The Walk of Life

’The Lord is my shepherd…” Few passages in the Bible are more familiar than the 23rd Psalm. It is recited at funerals, at the bedside of the sick and in times of consolation. Its brevity and majesty make it among the most loved poems of all time.

For English speakers, the King James translation of the Psalm is part of the common culture: “my cup runneth over” and “I will dwell in the house of the Lord forever.”

For us, however, it is a word often unnoticed that is the most important in the entire Psalm: “Yea, though I walk through the valley of the shadow of death, I will fear no evil; for Thou art with me.”  The word to notice is “walk.”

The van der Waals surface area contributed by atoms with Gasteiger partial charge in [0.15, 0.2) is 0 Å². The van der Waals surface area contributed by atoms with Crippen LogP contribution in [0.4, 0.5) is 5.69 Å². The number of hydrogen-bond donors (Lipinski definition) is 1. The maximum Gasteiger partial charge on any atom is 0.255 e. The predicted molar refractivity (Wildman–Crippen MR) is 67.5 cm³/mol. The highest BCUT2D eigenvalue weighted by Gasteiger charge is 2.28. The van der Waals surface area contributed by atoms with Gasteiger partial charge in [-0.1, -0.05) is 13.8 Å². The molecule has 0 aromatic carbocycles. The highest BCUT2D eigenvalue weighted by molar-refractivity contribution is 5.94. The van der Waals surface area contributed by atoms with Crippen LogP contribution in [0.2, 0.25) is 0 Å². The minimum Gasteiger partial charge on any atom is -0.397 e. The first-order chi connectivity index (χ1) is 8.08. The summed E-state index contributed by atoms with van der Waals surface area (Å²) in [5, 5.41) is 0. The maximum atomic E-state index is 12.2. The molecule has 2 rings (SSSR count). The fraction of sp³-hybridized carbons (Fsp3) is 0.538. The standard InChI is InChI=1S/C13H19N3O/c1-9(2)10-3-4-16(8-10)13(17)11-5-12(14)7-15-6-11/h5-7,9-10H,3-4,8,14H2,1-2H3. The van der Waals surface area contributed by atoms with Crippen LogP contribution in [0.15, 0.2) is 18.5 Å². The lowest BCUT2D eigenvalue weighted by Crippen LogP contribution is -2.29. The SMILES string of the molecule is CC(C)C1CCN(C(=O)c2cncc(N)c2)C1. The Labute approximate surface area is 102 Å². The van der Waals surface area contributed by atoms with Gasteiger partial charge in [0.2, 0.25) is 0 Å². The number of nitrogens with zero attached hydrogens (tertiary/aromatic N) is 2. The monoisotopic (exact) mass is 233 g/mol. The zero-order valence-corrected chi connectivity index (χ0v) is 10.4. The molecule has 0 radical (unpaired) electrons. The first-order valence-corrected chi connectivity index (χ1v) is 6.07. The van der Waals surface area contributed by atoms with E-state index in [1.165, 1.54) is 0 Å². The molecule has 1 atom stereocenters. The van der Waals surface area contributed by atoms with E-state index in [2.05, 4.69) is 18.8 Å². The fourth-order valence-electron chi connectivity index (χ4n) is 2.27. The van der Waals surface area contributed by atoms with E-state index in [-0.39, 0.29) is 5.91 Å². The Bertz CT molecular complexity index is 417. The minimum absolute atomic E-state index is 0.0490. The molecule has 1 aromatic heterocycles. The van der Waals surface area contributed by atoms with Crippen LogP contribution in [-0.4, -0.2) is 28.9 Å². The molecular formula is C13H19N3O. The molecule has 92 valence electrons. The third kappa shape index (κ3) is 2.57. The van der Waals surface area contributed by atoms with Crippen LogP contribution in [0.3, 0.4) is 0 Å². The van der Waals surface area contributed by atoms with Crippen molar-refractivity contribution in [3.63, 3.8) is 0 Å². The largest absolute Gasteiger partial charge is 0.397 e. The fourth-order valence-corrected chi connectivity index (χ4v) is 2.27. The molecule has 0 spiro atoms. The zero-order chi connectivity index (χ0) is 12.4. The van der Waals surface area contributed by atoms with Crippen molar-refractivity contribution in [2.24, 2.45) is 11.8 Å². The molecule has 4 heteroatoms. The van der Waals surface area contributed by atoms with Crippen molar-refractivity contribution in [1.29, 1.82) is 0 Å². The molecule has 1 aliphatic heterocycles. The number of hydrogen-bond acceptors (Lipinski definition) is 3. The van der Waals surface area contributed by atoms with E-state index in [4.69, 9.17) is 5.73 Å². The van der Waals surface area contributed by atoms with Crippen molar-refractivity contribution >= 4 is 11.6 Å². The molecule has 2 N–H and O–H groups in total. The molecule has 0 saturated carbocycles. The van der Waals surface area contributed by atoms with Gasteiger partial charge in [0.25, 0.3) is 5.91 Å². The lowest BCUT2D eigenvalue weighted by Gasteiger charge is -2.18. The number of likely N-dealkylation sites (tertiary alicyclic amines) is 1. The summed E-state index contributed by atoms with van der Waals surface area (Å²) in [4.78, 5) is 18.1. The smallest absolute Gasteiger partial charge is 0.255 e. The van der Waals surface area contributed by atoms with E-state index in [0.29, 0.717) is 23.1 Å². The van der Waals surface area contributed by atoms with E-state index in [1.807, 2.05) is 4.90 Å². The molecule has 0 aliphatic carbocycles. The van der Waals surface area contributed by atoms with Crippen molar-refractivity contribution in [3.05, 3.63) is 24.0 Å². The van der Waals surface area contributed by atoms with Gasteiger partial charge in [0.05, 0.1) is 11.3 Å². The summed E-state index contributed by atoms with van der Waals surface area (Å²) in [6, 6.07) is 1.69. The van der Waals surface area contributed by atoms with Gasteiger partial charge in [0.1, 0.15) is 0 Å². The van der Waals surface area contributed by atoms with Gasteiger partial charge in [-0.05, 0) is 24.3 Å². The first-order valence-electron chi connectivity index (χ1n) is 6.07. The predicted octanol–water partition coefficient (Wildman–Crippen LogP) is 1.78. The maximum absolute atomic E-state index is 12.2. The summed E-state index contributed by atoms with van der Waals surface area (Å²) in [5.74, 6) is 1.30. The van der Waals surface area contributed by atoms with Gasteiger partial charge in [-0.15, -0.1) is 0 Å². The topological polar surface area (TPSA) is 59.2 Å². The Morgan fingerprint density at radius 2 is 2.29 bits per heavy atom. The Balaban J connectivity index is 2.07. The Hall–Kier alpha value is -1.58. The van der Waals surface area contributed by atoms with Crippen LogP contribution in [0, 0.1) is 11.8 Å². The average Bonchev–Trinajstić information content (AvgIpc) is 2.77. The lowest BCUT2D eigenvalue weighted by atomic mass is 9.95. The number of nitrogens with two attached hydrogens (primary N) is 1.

The Psalmist is teaching us that we do not stay in the valley.  When a mourner is trapped by grief, or a society overcome by sorrow, it is crucial to remember that grief is not a permanent state.  The shadow must give way to light. In our time, what word could be more poignant? We are all in the valley, but we must not stay there. From 3,000 years ago, the Psalmist is reminding us — walk.

About the Author
Named the most influential Rabbi in America by Newsweek Magazine and one of the 50 most influential Jews in the world by the Jerusalem Post, David Wolpe is the Rabbi of Sinai Temple in Los Angeles, California.
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